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Soon after my twin brother and I turned 14, my mother told us the following: “Treat women the way you would want someone to treat your sister and mother.” The youngest of five children, my twin brother, three older siblings and I admired our widowed mother for her courage and tenacity. In the post 1948 Upper Bakaa Palestinian neighborhood of West Jerusalem, Katrina Halaby, widowed at 38, was father, mother, bread winner, teacher, confidant, and a great role model for her children. At a time when Women’s Rights was hardly a topic of concern, she was a strong advocate for Women’s Rights and human rights. She taught by example, and her wisdom and admonishments have had an indelible impact on my life.
Many years later and thousands of miles removed from my place natale, I find myself drawing on her wisdom and the aforementioned quotation.
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During Representative Todd Akin’s primary campaign earlier this summer 100 pastors supported his bid for the senate seat, and Mike Huckabee called him a “courageous conservative … a Bible-based Christian … who supports traditional marriage.”
Politicians are adept at parsing sentences. “It depends on what the definition of is, is,” stated Bill Clinton. Under different circumstances, Akin recently opined his strong anti-abortion views by stupidly putting his foot in his mouth . “If it is a legitimate rape,” he stated, “then the female body has ways to try to shut that whole thing down.” Politicians, pundits, women’s rights advocates, pro-choice and anti-abortion proponents have been making a lot of hay out of these statements. Even Obama, in an unusual take-advantage-of-this-gaffe opportunity, popped in for an impromptu White House press briefing and chimed in on the definition of “legitimate rape” and aptly pointed out that there is no distinction between “legitimate” and “forcible rape.” Rape is rape.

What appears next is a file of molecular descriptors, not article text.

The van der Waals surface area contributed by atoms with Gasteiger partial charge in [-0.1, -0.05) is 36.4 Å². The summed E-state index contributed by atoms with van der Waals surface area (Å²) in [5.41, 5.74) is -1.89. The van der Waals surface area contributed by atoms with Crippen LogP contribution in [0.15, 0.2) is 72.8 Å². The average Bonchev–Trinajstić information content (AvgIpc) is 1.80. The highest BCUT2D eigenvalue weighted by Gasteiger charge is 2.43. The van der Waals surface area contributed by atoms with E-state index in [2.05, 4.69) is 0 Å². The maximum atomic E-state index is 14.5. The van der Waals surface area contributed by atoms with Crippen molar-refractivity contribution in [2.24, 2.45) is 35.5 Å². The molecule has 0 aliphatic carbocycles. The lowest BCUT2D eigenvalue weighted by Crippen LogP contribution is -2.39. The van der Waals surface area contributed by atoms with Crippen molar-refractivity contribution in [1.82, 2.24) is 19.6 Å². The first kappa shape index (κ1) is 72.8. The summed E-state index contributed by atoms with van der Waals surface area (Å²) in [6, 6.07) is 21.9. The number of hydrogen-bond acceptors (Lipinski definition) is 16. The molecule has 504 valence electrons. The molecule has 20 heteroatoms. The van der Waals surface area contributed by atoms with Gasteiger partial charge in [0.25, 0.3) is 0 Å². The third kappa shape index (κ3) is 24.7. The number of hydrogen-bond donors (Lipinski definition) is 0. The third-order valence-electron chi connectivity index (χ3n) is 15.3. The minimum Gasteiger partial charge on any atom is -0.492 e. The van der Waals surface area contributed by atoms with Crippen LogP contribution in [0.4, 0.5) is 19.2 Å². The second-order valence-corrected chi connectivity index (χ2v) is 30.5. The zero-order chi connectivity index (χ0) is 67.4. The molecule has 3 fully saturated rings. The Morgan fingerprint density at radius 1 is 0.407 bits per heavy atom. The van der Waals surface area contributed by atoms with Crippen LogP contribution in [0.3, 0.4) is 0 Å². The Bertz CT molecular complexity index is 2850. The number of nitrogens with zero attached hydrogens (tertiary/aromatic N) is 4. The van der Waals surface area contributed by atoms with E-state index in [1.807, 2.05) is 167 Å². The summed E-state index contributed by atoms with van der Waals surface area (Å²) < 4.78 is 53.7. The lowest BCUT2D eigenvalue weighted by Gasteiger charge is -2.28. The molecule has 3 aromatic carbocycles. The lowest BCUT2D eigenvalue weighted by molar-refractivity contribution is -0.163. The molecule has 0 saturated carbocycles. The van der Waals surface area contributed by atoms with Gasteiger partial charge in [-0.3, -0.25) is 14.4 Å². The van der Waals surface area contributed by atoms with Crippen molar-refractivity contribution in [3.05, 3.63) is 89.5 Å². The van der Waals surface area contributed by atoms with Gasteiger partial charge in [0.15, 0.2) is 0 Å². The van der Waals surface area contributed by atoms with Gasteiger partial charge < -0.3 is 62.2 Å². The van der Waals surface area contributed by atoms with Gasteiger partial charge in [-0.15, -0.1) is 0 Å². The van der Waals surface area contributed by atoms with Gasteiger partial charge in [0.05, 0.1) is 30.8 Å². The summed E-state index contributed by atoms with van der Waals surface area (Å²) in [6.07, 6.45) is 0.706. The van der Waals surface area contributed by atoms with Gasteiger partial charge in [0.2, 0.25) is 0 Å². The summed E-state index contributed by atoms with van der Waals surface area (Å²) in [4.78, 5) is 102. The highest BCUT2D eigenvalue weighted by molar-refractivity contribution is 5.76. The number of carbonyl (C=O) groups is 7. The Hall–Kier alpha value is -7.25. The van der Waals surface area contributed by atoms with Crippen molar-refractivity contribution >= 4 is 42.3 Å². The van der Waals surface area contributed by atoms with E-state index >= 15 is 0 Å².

In an attempt to defend himself, Akin stated the following: “I misspoke,” and went on to argue that the “mistake I made was in the words, not the heart.” This egregious mistake is a mistake “in the words,” the heart; and the mind, and it exhibits not only poor judgment, but also a judgment that has been impaired by a narrow view of religion, abortion, and rape victim’s rights. That (as Akin and his like-minded cohorts believe) women lie about being raped solely to get an abortion is the unkindest cut of all. Worst yet, in true partisan fashion, and in an attempt to promote his narrow religious views, Akin resorted to bogus science and subordinated medical facts to rabid dogma. I’ve yet to figure out what he meant by the statement “to shut that whole thing down.” Is this a new euphemism for abortion, miscarriage, or womb?
During the course of an academic year I teach art appreciation and Art History classes to some 190 university students. Artemisia Gentileschi’s Judith Slaying Holofornes has afforded me the opportunity to use Gentileschi’s life and art as a “teachable moment,” a kind of didactic opportunity during which I drill my students on the subject of rape in general, and date rape in particular.
Born in 1593, an age when women were second class citizens and were denied access to art academies and the study of art, Gentileschi’s father employed accomplished artist/teacher Agostino Tossi to teach his talented daughter. Tossi violated the trust and raped the young 18 year old Gentileschi. To protect the family’s honor, Gentileschi’s father married her off and, to further protect the family’s honor, he arranged for her to leave Rome for Florence.